San Francisco (Bay Area) foreclosure Statistics, Facts and Trends 2020-2019

  • March 2020: 0.012% of San Francisco homes under foreclosure
  • April 2016: 4.24% of loans were delinquent nationally
  • 2008: 35,000 homes in San Francisco foreclosed on
  • 2012: Foreclosures in CA increased by 18% from 2011
  • 2008: 608% increase in foreclosures in Marin County
  • Q1 2020: the average home sold 5.07% below list
  • July 2019: National foreclosures down 21% from 2018
  • 2020: San Francisco home prices to increase by 4.6% annually
  • September 2017: Mortgage delinquencies down 0.2% from 2016

As of March 2020, at any given time, one out of every 8087 homes in the San Francisco area is under foreclosure. This means that roughly 0.012% of all residences in San Francisco are at some part of the foreclosure process. The foreclosure process includes homes that are in pre-foreclosure status, up for auction, or have been foreclosed on and are currently bank-owned. When compared to national averages, this rate is on the higher end. National foreclosure rates average out at about one in every 13,500 (roughly 0.007%) homes at any given time being under foreclosure. The future of these rates is very much unknown, as these figures only begin to reflect the vast unemployment crisis that the coronavirus outbreak has created in the San Francisco Bay area. Source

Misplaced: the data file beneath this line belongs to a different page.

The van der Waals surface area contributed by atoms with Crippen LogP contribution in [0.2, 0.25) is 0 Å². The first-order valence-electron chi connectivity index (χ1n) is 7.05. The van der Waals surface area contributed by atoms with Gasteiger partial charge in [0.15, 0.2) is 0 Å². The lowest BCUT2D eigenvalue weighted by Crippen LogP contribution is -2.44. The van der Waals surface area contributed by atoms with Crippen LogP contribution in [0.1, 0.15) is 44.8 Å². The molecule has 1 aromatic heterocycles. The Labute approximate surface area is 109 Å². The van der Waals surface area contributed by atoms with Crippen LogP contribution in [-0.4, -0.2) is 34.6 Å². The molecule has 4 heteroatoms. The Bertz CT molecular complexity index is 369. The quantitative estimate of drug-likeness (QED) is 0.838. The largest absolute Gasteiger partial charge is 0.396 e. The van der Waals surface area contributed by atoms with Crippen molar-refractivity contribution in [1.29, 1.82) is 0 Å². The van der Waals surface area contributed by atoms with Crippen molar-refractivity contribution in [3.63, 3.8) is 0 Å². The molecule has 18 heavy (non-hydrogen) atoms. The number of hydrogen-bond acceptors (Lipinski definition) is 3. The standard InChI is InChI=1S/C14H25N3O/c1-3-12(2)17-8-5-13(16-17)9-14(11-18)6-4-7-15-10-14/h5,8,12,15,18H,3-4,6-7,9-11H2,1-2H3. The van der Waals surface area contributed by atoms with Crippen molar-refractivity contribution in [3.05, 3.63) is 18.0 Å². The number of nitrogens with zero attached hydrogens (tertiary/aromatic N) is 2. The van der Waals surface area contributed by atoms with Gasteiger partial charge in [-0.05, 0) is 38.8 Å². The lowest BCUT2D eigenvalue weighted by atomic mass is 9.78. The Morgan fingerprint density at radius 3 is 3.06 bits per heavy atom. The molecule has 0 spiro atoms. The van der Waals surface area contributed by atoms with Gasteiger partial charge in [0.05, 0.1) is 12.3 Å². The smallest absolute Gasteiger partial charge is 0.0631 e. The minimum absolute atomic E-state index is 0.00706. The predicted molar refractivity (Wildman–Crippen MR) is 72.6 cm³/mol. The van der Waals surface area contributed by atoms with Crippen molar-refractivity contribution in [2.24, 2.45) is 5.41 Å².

Looking back at the mortgage crisis of 2008, we can see this was largely caused by delinquent home loans. One recent statistic shows that 4.24% of all loans in the United States were delinquent. Even though 4.24% were 30 or more days past due, they were not yet foreclosed on. The delinquency metrics is important to know since it is the first step in foreclosure. The number of non-current home loans (loans in some form of delinquency) was 5.4% during that period. This was down 14.6% compared to the previous year, which indicates some strength returning to the market. Source

The financial crash of 2008 hit the high cost of living areas like San Francisco, especially hard. After the market crash in 2008, over 35,000 homes in San Francisco were foreclosed on. To put that into perspective, before the financial crash, the average foreclosure rate in San Francisco was around 1.3%. There are about 350,000 mortgaged homes in San Francisco, which means a normal year prior to 2008, around 4,550 homes would have been foreclosed on. The fact that over 35,000 homes were foreclosed on in 2008 means that there was a 670% increase in foreclosures in just that one year. This record-setting rate of foreclosures persisted in both San Francisco and the United States as a whole. This is discussed in the following paragraph. Source

Although the housing market collapsed in 2008, foreclosure rates in California continued to increase for years. For example, from June 2011 to June 2012, foreclosure rates across California increased by 18%. July of 2012 also marked the first time in history that there were more foreclosures in California than in Nevada over a 30-day period. This data suggest that even years after the financial collapse of 2008, housing markets in California were still declining. Source